Discretionary appointment of counsel
While a state may have many statutes, court decisions, or court rules governing appointment of counsel for a particular subject area, a "Key Development" is a statute/decision/rule that prevails over the others (example: a state high court decision finding a categorical right to counsel in guardianships cases takes precedence over a statute saying appointment in guardianship cases is discretionary).
Legislation, Domestic Violence - Accused Person
D.C. Code § 16-1005(a-1)(4) specifies that in intrafamily proceedings involving a protective order, "If a respondent is a minor ... and if the minor is not accompanied by a parent, guardian, custodian, other appropriate adult, or represented by an attorney, the court may appoint an attorney to represent the minor if such an appointment would not unduly delay the issuance or denial of a protection order."
Additionally, D.C. Code § 16-1003 and § 16-1062 were amended in 2021 to specify that where a child is seeking certain kinds of civil protection orders or an anti-stalking order, the Domestic Violence Division can appoint an attorney to represent an unrepresented minor who is a party to the proceeding where the appointment would not unreasonably delay the issuance or denial of such an order.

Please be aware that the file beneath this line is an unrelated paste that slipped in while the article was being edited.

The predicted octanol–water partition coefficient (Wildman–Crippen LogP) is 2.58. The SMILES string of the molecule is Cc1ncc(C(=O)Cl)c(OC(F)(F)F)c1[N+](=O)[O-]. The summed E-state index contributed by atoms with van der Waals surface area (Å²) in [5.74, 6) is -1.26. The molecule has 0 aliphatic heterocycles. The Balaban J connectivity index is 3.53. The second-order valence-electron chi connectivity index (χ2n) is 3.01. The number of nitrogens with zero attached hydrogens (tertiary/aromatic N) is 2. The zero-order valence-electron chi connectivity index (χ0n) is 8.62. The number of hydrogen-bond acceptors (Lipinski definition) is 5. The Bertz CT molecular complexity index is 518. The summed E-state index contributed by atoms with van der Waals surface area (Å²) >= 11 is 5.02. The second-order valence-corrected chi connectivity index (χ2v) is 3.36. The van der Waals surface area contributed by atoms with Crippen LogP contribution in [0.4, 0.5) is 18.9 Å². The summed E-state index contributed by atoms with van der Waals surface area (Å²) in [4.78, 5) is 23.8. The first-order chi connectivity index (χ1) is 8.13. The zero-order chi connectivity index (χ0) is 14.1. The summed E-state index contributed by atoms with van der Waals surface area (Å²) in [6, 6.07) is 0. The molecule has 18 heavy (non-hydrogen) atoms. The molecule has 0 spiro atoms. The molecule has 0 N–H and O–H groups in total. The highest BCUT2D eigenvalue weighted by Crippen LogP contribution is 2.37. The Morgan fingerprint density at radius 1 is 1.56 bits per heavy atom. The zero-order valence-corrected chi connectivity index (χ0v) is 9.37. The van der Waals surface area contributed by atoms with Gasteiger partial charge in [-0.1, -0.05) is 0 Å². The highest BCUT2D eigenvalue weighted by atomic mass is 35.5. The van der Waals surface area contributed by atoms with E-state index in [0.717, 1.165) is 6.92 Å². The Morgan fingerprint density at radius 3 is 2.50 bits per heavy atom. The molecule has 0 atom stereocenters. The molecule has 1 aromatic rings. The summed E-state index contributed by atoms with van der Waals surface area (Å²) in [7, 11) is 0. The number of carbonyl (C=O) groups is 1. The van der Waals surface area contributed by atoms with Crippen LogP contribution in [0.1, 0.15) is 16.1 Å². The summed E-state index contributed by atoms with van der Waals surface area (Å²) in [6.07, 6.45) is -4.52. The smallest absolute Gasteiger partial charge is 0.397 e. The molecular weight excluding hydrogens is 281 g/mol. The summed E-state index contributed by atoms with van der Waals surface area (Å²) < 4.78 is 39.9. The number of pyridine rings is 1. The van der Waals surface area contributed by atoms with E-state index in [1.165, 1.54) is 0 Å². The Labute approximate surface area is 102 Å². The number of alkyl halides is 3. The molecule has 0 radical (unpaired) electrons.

If "yes", the established right to counsel or discretionary appointment of counsel is limited in some way, including any of: the only authority is a lower/intermediate court decision or a city council, not a high court or state legislature; there has been a subsequent case that has cast doubt; a statute is ambiguous; or the right or discretionary appointment is not for all types of individuals or proceedings within that category.
Appointment of Counsel: discretionary Qualified: yes